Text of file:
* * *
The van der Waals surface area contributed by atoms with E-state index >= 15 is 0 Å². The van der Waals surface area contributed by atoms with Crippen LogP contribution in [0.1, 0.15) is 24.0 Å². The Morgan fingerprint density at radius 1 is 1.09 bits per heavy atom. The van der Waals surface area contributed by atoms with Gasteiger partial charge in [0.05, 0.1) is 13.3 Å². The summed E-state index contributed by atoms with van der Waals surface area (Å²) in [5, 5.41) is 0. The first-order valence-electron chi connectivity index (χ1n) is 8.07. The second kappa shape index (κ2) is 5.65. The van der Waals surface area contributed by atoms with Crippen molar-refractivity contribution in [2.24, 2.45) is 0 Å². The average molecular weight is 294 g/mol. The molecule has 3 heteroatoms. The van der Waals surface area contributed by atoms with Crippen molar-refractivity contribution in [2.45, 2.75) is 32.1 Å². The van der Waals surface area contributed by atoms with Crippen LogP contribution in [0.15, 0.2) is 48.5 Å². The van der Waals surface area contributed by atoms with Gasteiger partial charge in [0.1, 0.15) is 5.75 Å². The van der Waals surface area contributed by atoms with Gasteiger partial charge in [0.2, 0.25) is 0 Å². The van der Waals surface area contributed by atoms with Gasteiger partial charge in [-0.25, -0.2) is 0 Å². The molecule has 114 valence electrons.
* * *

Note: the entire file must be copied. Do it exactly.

The van der Waals surface area contributed by atoms with E-state index >= 15 is 0 Å². The van der Waals surface area contributed by atoms with Crippen LogP contribution in [0.1, 0.15) is 24.0 Å². The Morgan fingerprint density at radius 1 is 1.09 bits per heavy atom. The van der Waals surface area contributed by atoms with Gasteiger partial charge in [0.05, 0.1) is 13.3 Å². The summed E-state index contributed by atoms with van der Waals surface area (Å²) in [5, 5.41) is 0. The first-order valence-electron chi connectivity index (χ1n) is 8.07. The second kappa shape index (κ2) is 5.65. The van der Waals surface area contributed by atoms with Crippen molar-refractivity contribution in [2.24, 2.45) is 0 Å². The average molecular weight is 294 g/mol. The molecule has 3 heteroatoms. The van der Waals surface area contributed by atoms with Crippen molar-refractivity contribution in [2.45, 2.75) is 32.1 Å². The van der Waals surface area contributed by atoms with Crippen LogP contribution in [0.15, 0.2) is 48.5 Å². The van der Waals surface area contributed by atoms with Gasteiger partial charge in [0.1, 0.15) is 5.75 Å². The van der Waals surface area contributed by atoms with Gasteiger partial charge in [0.2, 0.25) is 0 Å². The van der Waals surface area contributed by atoms with Gasteiger partial charge in [-0.25, -0.2) is 0 Å². The molecule has 114 valence electrons.